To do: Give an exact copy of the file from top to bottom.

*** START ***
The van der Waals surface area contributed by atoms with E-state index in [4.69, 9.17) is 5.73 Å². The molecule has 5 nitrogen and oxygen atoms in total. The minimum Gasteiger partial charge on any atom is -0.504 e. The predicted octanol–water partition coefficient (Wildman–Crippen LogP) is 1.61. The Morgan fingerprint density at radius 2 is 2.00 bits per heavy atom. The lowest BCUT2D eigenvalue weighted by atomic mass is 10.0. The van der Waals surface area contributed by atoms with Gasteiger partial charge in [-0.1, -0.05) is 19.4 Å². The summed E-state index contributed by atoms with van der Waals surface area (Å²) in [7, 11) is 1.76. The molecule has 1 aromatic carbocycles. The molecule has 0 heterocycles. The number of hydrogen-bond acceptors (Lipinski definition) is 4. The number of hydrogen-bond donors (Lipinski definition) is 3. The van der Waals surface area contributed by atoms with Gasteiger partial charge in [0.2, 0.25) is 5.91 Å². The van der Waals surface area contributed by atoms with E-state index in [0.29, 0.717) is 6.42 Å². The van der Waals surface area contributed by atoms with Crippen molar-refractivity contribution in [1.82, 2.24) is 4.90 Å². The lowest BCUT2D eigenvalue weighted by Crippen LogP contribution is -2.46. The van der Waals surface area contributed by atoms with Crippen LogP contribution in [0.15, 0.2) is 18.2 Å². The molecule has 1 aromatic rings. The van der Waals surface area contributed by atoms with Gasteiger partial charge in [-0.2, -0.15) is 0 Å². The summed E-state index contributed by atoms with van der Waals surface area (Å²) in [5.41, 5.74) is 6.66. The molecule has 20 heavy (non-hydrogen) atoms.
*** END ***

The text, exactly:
The van der Waals surface area contributed by atoms with E-state index in [4.69, 9.17) is 5.73 Å². The molecule has 5 nitrogen and oxygen atoms in total. The minimum Gasteiger partial charge on any atom is -0.504 e. The predicted octanol–water partition coefficient (Wildman–Crippen LogP) is 1.61. The Morgan fingerprint density at radius 2 is 2.00 bits per heavy atom. The lowest BCUT2D eigenvalue weighted by atomic mass is 10.0. The van der Waals surface area contributed by atoms with Gasteiger partial charge in [-0.1, -0.05) is 19.4 Å². The summed E-state index contributed by atoms with van der Waals surface area (Å²) in [7, 11) is 1.76. The molecule has 1 aromatic carbocycles. The molecule has 0 heterocycles. The number of hydrogen-bond acceptors (Lipinski definition) is 4. The number of hydrogen-bond donors (Lipinski definition) is 3. The van der Waals surface area contributed by atoms with Gasteiger partial charge in [0.2, 0.25) is 5.91 Å². The van der Waals surface area contributed by atoms with E-state index in [0.29, 0.717) is 6.42 Å². The van der Waals surface area contributed by atoms with Crippen molar-refractivity contribution in [1.82, 2.24) is 4.90 Å². The lowest BCUT2D eigenvalue weighted by Crippen LogP contribution is -2.46. The van der Waals surface area contributed by atoms with Crippen LogP contribution in [0.15, 0.2) is 18.2 Å². The molecule has 1 aromatic rings. The van der Waals surface area contributed by atoms with Gasteiger partial charge in [-0.2, -0.15) is 0 Å². The summed E-state index contributed by atoms with van der Waals surface area (Å²) in [5.41, 5.74) is 6.66. The molecule has 20 heavy (non-hydrogen) atoms.